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Morandi Bridge collapse raises questions about the future of concrete

The Morandi Bridge in Genoa, Italy, collapsed yesterday, apparently struck by lightning during a period of heavy rain, and about 30 people died and several others were injured. A viaduct on the A10 motorway, it was built between 1964 and 1967 and became a symbol of Italian post-World War II development. The bridge was designed by talented structural engineer Riccardo Morandi, then a prominent figure along with other Italian designers, including Pier Luigi Nervi and Sergio Musmeci. Morandi designed a similar project in Venezuela several years earlier. The entire viaduct was about one kilometer in length with a maximum span of around 200 meters. It consisted of a reinforced concrete structure with hybrid pre-stressed cable-stayed spans. Aside from its elegant design, it succeeded functionally because of its three piers that allowed it to fly over the existing buildings below. The viaduct was apparently weakened because the concrete was mixed with the incorrect viscosity, which created wave-like movement in the vehicle deck. Over the years, new steel cables were introduced to reinforce the inefficient pre-stressed stays while the whole bridge was facing constantly increasing traffic, reportedly more than 25 million passages a year, nearly four times the number initially planned. A proposed bypass highway project to decrease truck transit had been discussed since 2009, but local committees—apparently the 5 Stelle (5 Stars) populist movement governing Italy jointly with nationalist Lega Party since last June—rejected the proposal, with a sarcastic mention of “the fairy tale of the collapsing bridge." More recently, in 2016 independent senator Maurizio Rossi sent the former minister of transportation a written Q&A that pointed out potential structural issues of the bridge and highlighted the maintenance of the viaduct as a critical matter to be dealt with by Società Autostrade (formerly the State Highway Company). Professional engineers and designers have also suggested that reinforced concrete micro-fractures in the structure created by shaking from overloaded traffic were the potential reason for the collapse. Will this finally be a turning point for concrete as a hybrid construction material for bridges? It has long been seen as a poor material used by modernist egos for its formal plasticity even though it fails in durability. The Morandi Bridge was a national symbol of elegance and a crucial piece of infrastructure, and its collapse demands an appropriate infrastructure policy that deals with maintenance, management, and public procurement. This will avoid similar mass-murder. This is true not just in Italy, but worldwide since reinforced concrete is the most common material for bridges all over the planet. In the meantime, social media has been filled with self-proclaimed structural engineers insulting each other, stimulated by divisive politicians.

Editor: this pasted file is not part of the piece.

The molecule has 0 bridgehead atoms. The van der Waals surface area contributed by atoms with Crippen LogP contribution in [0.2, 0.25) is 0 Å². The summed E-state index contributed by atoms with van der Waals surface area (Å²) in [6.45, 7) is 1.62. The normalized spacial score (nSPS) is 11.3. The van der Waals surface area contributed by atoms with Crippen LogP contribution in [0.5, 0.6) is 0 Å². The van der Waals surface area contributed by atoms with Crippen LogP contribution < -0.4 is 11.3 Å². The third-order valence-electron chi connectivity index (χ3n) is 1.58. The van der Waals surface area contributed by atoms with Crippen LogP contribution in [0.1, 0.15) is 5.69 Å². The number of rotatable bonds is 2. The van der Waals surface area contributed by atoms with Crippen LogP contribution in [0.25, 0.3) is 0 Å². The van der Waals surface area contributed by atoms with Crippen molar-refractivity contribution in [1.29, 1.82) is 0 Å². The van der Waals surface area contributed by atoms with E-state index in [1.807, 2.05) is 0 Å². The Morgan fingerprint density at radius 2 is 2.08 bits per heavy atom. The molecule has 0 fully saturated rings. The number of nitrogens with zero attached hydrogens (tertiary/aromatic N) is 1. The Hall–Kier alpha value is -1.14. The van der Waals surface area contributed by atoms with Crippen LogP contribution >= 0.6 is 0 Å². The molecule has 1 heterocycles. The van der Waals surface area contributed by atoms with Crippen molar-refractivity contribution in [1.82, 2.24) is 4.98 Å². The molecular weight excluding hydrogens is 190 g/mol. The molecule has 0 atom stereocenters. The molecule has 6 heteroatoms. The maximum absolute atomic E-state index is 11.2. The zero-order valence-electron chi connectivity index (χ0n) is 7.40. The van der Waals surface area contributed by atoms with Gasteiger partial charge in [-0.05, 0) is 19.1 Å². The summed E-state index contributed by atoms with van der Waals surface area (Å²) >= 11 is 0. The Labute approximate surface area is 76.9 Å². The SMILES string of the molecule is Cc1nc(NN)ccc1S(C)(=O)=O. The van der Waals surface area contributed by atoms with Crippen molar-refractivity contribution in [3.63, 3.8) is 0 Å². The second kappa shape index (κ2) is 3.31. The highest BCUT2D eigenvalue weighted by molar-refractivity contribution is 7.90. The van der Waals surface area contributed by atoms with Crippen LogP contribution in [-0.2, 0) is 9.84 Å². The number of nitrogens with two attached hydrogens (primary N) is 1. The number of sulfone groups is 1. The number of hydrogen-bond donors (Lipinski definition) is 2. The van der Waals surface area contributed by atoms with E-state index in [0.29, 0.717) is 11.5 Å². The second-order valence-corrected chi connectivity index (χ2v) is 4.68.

Seduction Pavilion

YAC – Young Architects Competitions – and the Foundation Fashion Research Italy – in cooperation with the Cineteca di Bologna - launch “Seduction Pavilion”, an architectural competition to design and realize an installation that will became a real landmark of an exhibition that the Foundation is going to dedicate to the endless beauty of aspiring female celebrities and pin-ups. A cash prize of € 10,000 + realization of the 1st prize project will be awarded to winners selected by a well-renowned jury made of, among the others, Patricia Urquiola (Studio Urquiola), Fabio Novembre (Studio Fabio Novembre), Ippolito Pestellini Laparelli (OMA), Claudio Silvestrin (Claudio Silvestrin Architects)

  • BRIEF

Refinery, elegance and seduction. The female universe has always been a sacred horizon, a mysterious threshold that has been inspiring a wide range of expressions of human culture. For women the first simulacra were sculpted by human hands, for women the Caryatids of the Acropolis of Athens were created. The sensuality captured by the ancient oral tradition of the Aeneid and the Old Testament is the female sensuality.

The characters of the woman are countless. They have been dotting the history of humankind in the enduring pursuit of an ever-changing beauty. Cinema and fashion have been celebrating such a bewitching and generating power for decades in an ongoing story of seduction and elegance.